Guided tour of Paññā, our 6 m2 experimental tiny house under construction

This letter is the first episode of my 🔭 Laboratory Logbook, my monthly newsletter where I share my explorations.

Since April, I have resumed work in Paññā, our experimental tiny house.

After a month of work, it’s time to take a break and invite you for a little tour of the construction site!

We’ll make the visit in the form of a video where I’ll show you all the “rooms” of this tiny wooden house of 6 m2: the bedroom, but also the kitchen and the living room, and even the bathroom!

Video tour of the tiny house (10 min 50)

I speak French in the video, but you can choose English subtitles!

Transcription of my explanations

Each timestamp in green links directly to the corresponding chapter of the video on Youtube.

00:00 — Introduction

Here is a short update on the progress of our experimental tiny house.

We arrive from the South side. On this South wall, there will be a bay window, and a solar oven integrated into the wall.

You can see on the top, this tarpaulin, it is because there were small leaks on the roof.

Photo of the south side of our wooden tiny house under construction.

It’s a sliding flat roof, so waterproofing is pretty complicated! Now, in May, June, with the drier days, it should be easier to see what happened and make repairs.

00:53 — Phyto-purification station

There, it is our future mini phyto-purification, for our grey water.

Photo of our mini phyto-purification station for grey water.

It’s very simple. On the left is where you pour the water, it goes through gravel, then pozzolan, and then sand on the right. I also put some plants in there.

Actually, there’s a lot to say about that, I could do a whole video and article. I think I’ll do that later.

01:29 — Sink-loop with filter

Then, this strange geometrical shape, it is my first experiment to make a sink.

Photo of the sink-loop prototype.

On top, the wooden part is the sink. Underneath, the aquarium, is a filter, to recycle the water and use it in a closed loop. We take the water from one side, we use it in the sink, it falls automatically on the other side, and so the water is filtered and we can use it several times.

Well, as you see, right now the water is not very transparent, it does not work yet very well! I still have some work to do, but I was happy to get at least this first version…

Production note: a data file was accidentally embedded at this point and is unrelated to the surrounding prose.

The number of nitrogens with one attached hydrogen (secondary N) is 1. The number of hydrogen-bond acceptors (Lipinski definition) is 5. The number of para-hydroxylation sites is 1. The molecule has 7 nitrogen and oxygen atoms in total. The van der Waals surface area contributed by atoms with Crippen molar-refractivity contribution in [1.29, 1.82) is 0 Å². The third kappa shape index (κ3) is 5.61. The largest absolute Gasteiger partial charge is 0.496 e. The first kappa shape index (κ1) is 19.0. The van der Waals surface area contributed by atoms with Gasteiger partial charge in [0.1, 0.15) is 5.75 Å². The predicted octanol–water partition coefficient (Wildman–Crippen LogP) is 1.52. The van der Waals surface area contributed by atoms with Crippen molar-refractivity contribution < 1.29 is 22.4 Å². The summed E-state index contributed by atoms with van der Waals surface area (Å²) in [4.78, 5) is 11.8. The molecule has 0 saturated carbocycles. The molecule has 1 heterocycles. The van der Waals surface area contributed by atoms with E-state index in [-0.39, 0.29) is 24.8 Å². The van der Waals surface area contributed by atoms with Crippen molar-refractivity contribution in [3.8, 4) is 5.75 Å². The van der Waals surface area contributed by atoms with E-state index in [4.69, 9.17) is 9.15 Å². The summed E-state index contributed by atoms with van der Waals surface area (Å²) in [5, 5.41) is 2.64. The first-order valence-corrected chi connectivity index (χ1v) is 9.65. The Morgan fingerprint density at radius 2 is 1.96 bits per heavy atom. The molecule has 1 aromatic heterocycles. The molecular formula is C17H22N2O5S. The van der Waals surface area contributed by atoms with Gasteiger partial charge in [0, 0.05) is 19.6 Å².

02:11 — Wooden canopy entrance

Above the entrance, there is a wooden canopy that protects the entrance door from the rain. One can enter and exit protected when it rains.

Photo of the wooden canopy that protects the door of our tiny house.

02:29 — Arc-shaped mini garden

Just in front of the entrance, we have this small arc-shaped garden, with a few experiments, plantings, etc.

Photo of the little garden I started in front of the tiny house.

And again, about this mini garden that looks completely wild, there would be a whole video and article to do! I think I’ll do that too at some point….

At the bottom, I planted about fifty plants! There are fifteen species in total, vegetables, perennial vegetables, and even two species of trees.

But we’ll talk about that later…

03:02 — Fridge pantry

I don’t know if you remember what I called the fridge, the pantry in our tiny house, which can be accessed from the inside and the outside.

I had tried to grow moss on the door to cool it down during the summer, but it didn’t work very well. So, I rubbed everything, and I already have ideas for the next step, to adapt it…

03:36 — Interior space and different “rooms”

And we arrive inside… This is the space…

I will show you step by step what it is.

On the right is the bathroom and toilet. At the back, it’s the living room. On the left, it’s the kitchen-dining room.

04:17 — Kitchen dining room

When you enter the kitchen, the fridge is on the left, you can open it by this small window.

Then, under the big east window, we have two folding tables. We can choose their inclination according to what we want to do: writing, cutting vegetables, drawing…

Photo of the foldable tables in our tiny kitchen.